What Is Method Chaining?

Method Chaining in Javascript is a design pattern in which we can call methods one after another without assigning the return value of each method to a variable. You can see this pattern being commonly used on strings, arrays and objects in Javascript.

For example, we want to convert an email id to lowercase and remove white spaces if any. To do so we can call first call the toLowerCase() on string and later call the trim() method.

let email = "Me@example.com"
let lowerCaseEmail = email.toLowerCase();
let finalEmail = lowerCaseEmail.trim(); // 'me@example.com'

In this example, we use two variables, one to store the return value of toLowerCase() method in lowerCaseEmail and other to store the return value of trim() method in finalEmail.

However, Javascript allows us to perform the above operation in a single line without the need for creating variables using the method chaining pattern.

email.toLowerCase().trim(); // 'me@example.com'

As you can we are able to call the trim() method after the toLowerCase() without a need to create additional variables.

We can take this further by calling another method split() via @ character.

email.toLowerCase().trim().split('@'); // ['me', 'example.com']

But, how does it work?

Okay, we get it, chaining is cool but how does it work and can we chain any method? To understand this we need to first understand what each method returns. In the above example, we have first used the toLowerCase() method which returns a string converting it to lower case. Next, trim() method takes the output of toLowerCase() which is a string and again returns a string object. So, as long a method returns a string object we can chain a string method to it.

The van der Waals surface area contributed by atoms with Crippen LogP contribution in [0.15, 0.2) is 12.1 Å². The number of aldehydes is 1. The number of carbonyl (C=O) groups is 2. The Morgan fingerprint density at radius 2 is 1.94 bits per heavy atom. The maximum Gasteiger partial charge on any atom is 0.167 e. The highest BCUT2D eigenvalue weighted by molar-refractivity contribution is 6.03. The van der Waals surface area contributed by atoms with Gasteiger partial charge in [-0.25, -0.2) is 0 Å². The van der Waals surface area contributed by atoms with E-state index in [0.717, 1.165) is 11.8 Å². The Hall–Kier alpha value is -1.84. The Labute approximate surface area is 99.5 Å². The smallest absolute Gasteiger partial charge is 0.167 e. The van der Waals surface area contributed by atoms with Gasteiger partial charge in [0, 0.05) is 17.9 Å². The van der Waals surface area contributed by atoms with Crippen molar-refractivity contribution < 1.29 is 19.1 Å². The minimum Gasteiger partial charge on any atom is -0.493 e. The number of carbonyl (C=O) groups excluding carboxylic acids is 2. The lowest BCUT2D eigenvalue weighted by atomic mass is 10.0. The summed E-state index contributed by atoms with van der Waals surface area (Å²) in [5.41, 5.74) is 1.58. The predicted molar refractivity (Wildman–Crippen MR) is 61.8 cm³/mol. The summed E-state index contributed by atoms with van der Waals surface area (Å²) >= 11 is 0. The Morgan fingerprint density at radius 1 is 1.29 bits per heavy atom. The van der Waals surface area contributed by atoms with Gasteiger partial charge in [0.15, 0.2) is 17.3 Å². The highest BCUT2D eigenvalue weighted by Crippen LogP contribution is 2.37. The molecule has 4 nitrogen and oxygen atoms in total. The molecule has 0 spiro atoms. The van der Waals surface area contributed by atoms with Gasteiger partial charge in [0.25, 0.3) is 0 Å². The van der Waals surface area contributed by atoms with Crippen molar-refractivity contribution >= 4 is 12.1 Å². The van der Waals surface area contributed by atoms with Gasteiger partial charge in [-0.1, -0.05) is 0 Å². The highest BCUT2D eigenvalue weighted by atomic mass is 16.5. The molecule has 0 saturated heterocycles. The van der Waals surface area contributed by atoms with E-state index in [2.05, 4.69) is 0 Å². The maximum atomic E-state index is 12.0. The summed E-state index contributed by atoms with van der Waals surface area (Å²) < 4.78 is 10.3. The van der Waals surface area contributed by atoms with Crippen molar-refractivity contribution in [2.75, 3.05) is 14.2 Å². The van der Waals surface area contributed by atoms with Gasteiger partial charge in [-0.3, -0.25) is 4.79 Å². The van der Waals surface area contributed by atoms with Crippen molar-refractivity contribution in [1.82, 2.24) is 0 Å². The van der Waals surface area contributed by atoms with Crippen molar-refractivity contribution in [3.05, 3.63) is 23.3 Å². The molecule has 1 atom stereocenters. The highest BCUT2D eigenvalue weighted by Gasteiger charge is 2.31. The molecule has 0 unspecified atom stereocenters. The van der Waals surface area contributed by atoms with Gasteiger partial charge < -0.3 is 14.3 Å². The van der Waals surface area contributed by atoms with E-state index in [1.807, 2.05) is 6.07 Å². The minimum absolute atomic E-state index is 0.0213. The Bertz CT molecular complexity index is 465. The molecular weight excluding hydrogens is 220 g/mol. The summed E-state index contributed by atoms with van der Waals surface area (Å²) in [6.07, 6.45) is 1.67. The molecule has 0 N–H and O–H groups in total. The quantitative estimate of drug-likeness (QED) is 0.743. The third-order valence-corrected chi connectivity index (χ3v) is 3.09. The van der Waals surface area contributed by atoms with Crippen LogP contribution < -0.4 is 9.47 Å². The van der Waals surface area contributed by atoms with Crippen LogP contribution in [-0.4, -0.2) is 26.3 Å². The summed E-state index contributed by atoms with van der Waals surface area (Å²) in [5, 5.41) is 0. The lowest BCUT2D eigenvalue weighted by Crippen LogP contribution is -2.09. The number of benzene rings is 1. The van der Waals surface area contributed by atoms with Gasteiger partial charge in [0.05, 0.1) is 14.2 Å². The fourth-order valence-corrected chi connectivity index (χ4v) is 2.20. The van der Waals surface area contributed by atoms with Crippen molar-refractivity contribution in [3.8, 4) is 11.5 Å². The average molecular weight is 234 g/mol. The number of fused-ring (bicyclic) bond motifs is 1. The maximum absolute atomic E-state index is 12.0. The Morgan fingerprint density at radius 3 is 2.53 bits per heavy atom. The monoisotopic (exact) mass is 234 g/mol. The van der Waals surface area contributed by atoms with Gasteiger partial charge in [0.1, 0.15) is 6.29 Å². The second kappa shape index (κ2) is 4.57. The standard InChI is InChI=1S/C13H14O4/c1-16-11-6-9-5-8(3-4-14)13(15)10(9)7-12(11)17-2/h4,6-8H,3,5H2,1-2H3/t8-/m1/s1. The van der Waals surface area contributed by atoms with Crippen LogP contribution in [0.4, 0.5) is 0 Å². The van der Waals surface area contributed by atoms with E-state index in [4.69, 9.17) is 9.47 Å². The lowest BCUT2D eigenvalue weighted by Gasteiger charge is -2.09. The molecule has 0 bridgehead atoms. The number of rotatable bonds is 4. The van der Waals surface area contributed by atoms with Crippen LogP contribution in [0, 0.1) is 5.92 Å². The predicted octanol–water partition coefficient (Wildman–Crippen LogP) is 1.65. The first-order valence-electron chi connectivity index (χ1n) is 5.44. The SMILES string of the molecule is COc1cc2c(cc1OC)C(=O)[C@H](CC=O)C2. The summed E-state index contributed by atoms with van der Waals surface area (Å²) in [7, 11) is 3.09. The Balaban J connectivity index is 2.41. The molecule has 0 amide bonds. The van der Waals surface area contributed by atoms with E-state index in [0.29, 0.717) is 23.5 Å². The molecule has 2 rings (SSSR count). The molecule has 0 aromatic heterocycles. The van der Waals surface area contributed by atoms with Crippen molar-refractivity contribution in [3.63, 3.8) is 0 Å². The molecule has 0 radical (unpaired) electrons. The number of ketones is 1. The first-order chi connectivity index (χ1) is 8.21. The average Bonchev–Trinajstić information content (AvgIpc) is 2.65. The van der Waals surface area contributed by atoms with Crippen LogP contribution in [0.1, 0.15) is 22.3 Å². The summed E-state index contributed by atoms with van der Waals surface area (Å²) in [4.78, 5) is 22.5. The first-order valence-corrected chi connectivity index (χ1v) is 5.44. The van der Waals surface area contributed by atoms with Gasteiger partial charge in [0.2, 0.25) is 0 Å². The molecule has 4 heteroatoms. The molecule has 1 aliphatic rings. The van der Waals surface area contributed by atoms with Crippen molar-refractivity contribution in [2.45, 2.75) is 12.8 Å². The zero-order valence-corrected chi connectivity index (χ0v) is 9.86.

Notice we have also made use of the split() method which returns an array instead of a string object. Hence, if we try to chain another string method, it will throw an error.

// Uncaught TypeError: email.toLowerCase(...).trim(...).split(...).toUpperCase is not a function

Of course, if you use an array method instead of a string method it will work just fine.

// ['example.com', 'me']

With this in mind, let’s create our own methods and apply chaining to them.

"use strict";
let actor = {
    firstName: "Mickey",
    lastName: "Mouse",
    age: 10,
    height: '',
    weight: '',
    eats: [],
    setHeight: function(height) {
        this.height = height;
        return this;
    setWeight: function(weight) {
        this.weight = weight;
        return this;
    food: function(item) {
        return this;



{firstName: 'Mickey', lastName: 'Mouse', age: 10, height: 3, weight: 10, …}
age: 10
eats: (2) ['Cake', 'Pizza']
firstName: "Mickey"
food: ƒ (item)
height: 3
lastName: "Mouse"
setHeight: ƒ (height)
setWeight: ƒ (weight)
weight: 10

In the above example, we are able to chain methods on object actor. This is because every method of the object returns the object i.e, it returns this which is nothing but the object actor.


When we call the setHeight() method, it assigns the height property and returns this which is next used by the setWeight method to assign the weight which again returns the this containing the actor object to be used by the next method food().